Rauta says the industry still needs that silver bullet. File Image / Pixabay
Despite the recent hype, Dragos Rauta, Technical Director at INTERTANKO, predicts the use of marine scrubbers as an IMO 2020 compliance solution will be a relatively short-lived affair.
"The use of scrubbers will not last for more than 10 years because the high acidity of the wash-water is a challenge for the integrity of the installation. There will still be some impact on the environment that will not go unnoticed," he says.
With industry expert Rudy Kassinger having already advised owners to ignore the long-term viability of scrubbers, whether or not those investing in the tech now should care about this timescale is another matter; with payback periods currently forecast to be in the sub-two year window and in some cases as little as six months, on paper there is plenty of time for such an investment to pay off.
Dragos Rauta, Technical Director, INTERTANKO
is clear that the industry still needs that silver bullet solution to comply with the 2020 Sulphur Cap
Still, other than the use of compliant fuel, Rauta sees very few sustainable answers to complying with the new global 0.50% sulfur cap for marine fuel that comes into force from January 1, 2020.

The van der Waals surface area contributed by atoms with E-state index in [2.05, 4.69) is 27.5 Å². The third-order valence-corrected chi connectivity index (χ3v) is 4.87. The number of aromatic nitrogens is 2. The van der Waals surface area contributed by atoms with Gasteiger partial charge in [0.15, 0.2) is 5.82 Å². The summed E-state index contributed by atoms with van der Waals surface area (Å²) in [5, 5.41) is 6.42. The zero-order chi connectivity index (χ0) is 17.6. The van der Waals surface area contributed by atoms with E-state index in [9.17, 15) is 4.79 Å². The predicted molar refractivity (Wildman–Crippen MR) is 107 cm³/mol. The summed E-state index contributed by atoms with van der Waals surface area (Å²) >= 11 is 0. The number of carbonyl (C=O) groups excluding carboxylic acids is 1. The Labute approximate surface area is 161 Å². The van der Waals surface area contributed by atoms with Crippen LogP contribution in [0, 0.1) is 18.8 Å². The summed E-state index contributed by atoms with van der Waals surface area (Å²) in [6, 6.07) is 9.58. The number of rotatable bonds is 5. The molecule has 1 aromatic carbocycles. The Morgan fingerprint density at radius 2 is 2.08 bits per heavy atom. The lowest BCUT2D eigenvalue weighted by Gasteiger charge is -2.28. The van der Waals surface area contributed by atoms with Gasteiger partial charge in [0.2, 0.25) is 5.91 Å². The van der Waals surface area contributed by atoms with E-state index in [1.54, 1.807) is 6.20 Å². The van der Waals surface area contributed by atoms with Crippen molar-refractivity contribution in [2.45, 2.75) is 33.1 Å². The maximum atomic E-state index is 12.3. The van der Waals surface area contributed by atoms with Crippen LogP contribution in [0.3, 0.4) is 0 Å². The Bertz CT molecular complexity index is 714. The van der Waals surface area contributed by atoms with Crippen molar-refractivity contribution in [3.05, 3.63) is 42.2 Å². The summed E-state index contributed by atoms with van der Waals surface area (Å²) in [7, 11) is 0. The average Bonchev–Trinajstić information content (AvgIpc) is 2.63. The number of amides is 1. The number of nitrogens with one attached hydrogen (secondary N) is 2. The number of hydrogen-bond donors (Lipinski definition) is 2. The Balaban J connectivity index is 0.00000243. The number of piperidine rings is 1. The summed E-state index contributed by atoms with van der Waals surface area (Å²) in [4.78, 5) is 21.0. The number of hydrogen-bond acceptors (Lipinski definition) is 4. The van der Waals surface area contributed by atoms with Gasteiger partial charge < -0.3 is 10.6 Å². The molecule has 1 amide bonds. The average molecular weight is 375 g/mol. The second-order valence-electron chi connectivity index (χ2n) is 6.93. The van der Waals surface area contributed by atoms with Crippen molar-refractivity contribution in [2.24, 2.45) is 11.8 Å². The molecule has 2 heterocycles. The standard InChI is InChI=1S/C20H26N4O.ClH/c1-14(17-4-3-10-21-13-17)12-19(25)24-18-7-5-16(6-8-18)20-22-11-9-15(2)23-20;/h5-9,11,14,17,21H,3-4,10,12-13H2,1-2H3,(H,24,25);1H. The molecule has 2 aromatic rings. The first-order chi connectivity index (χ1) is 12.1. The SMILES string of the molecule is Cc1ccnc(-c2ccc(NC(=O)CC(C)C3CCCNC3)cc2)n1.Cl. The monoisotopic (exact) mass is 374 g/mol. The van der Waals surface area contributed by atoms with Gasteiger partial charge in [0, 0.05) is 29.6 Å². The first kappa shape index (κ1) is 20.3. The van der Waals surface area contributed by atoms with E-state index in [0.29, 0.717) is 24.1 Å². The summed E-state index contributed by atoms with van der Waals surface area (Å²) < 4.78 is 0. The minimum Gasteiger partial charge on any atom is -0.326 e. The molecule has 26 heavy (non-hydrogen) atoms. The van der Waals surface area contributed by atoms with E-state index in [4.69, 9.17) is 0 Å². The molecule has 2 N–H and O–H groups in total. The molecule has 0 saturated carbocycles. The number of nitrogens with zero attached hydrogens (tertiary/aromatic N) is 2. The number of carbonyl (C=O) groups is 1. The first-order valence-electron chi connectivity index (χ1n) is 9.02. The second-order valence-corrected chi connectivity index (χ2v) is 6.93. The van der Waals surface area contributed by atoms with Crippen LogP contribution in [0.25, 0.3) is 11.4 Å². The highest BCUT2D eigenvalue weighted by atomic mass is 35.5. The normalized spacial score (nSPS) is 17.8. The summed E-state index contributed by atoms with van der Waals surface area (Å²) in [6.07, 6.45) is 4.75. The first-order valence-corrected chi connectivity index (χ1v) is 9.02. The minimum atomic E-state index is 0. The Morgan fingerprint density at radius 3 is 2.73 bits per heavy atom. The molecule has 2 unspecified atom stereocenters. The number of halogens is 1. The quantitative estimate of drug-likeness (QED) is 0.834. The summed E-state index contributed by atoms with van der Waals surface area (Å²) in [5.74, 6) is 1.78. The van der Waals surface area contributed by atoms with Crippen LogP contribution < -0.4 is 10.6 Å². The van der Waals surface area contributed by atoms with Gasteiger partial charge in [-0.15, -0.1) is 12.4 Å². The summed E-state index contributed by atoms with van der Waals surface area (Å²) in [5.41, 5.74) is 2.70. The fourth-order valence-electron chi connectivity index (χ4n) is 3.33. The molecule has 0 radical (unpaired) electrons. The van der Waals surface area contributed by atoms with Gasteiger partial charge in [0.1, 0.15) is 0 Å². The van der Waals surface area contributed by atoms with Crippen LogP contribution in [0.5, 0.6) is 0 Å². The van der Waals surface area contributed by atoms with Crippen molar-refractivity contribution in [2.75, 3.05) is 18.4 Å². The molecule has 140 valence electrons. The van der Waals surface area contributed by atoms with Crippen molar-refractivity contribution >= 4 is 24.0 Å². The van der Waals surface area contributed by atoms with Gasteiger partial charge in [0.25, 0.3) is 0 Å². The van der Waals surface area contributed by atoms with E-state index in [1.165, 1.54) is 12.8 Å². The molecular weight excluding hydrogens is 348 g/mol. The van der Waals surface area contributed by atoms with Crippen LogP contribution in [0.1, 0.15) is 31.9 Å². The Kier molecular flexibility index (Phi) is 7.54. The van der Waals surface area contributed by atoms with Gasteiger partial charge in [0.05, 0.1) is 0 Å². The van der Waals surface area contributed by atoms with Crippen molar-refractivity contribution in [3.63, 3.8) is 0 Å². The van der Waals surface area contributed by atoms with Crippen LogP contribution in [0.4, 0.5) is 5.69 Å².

"Most of the solutions can work in the short-run but will not be sustainable," he said in comments ahead of next year's Sea Asia 2019 event.
"As such, it is clear that the industry still needs that silver bullet solution to comply with the 2020 Sulphur Cap - a solution that is both viable and sustainable keeping also in mind the forthcoming developments on greenhouse gas emissions reduction from international shipping."
This is not the first time INTERTANKO has been critical of the technology.
Earlier this month, Nikolas Tsakos, President and CEO of major tanker owner Tsakos Energy Navigation Ltd (TEN) and Chairman of INTERTANKO, likened scrubbers to "inventing a new drug that perhaps will kill one of the illnesses, but will kill the patient through another illness."